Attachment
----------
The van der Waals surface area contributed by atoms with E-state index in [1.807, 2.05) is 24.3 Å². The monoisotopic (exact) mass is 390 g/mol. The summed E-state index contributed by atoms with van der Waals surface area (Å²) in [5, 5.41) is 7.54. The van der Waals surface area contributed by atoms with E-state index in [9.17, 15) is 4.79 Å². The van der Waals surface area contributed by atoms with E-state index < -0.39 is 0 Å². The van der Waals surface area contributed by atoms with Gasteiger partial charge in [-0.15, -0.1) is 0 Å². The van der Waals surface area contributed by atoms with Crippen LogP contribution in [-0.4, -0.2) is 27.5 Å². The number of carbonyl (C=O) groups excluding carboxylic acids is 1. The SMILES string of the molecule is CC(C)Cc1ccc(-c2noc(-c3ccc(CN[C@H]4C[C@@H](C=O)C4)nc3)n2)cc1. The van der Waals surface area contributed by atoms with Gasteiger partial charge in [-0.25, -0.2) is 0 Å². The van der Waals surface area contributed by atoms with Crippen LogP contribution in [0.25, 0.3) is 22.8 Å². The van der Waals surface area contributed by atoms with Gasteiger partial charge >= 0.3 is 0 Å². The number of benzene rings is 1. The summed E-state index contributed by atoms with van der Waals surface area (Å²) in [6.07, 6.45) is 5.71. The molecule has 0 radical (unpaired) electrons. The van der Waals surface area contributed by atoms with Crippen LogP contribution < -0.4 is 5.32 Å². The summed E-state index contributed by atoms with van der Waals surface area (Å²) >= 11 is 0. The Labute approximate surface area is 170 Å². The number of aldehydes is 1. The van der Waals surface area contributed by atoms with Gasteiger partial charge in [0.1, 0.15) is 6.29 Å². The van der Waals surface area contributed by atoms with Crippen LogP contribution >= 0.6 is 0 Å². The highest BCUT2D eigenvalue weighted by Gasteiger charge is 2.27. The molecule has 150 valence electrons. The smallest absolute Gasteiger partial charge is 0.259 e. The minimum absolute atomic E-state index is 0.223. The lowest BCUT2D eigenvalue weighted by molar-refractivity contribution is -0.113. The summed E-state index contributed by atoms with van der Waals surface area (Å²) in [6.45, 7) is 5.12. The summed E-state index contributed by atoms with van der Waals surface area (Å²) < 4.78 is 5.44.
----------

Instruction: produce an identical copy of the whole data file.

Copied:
The van der Waals surface area contributed by atoms with E-state index in [1.807, 2.05) is 24.3 Å². The monoisotopic (exact) mass is 390 g/mol. The summed E-state index contributed by atoms with van der Waals surface area (Å²) in [5, 5.41) is 7.54. The van der Waals surface area contributed by atoms with E-state index in [9.17, 15) is 4.79 Å². The van der Waals surface area contributed by atoms with E-state index < -0.39 is 0 Å². The van der Waals surface area contributed by atoms with Gasteiger partial charge in [-0.15, -0.1) is 0 Å². The van der Waals surface area contributed by atoms with Crippen LogP contribution in [-0.4, -0.2) is 27.5 Å². The number of carbonyl (C=O) groups excluding carboxylic acids is 1. The SMILES string of the molecule is CC(C)Cc1ccc(-c2noc(-c3ccc(CN[C@H]4C[C@@H](C=O)C4)nc3)n2)cc1. The van der Waals surface area contributed by atoms with Gasteiger partial charge in [-0.25, -0.2) is 0 Å². The van der Waals surface area contributed by atoms with Crippen LogP contribution in [0.25, 0.3) is 22.8 Å². The van der Waals surface area contributed by atoms with Gasteiger partial charge >= 0.3 is 0 Å². The number of benzene rings is 1. The summed E-state index contributed by atoms with van der Waals surface area (Å²) in [6.07, 6.45) is 5.71. The molecule has 0 radical (unpaired) electrons. The van der Waals surface area contributed by atoms with Crippen LogP contribution < -0.4 is 5.32 Å². The summed E-state index contributed by atoms with van der Waals surface area (Å²) >= 11 is 0. The Labute approximate surface area is 170 Å². The number of aldehydes is 1. The van der Waals surface area contributed by atoms with Gasteiger partial charge in [0.1, 0.15) is 6.29 Å². The van der Waals surface area contributed by atoms with Crippen LogP contribution >= 0.6 is 0 Å². The highest BCUT2D eigenvalue weighted by Gasteiger charge is 2.27. The molecule has 150 valence electrons. The smallest absolute Gasteiger partial charge is 0.259 e. The minimum absolute atomic E-state index is 0.223. The lowest BCUT2D eigenvalue weighted by molar-refractivity contribution is -0.113. The summed E-state index contributed by atoms with van der Waals surface area (Å²) in [6.45, 7) is 5.12. The summed E-state index contributed by atoms with van der Waals surface area (Å²) < 4.78 is 5.44.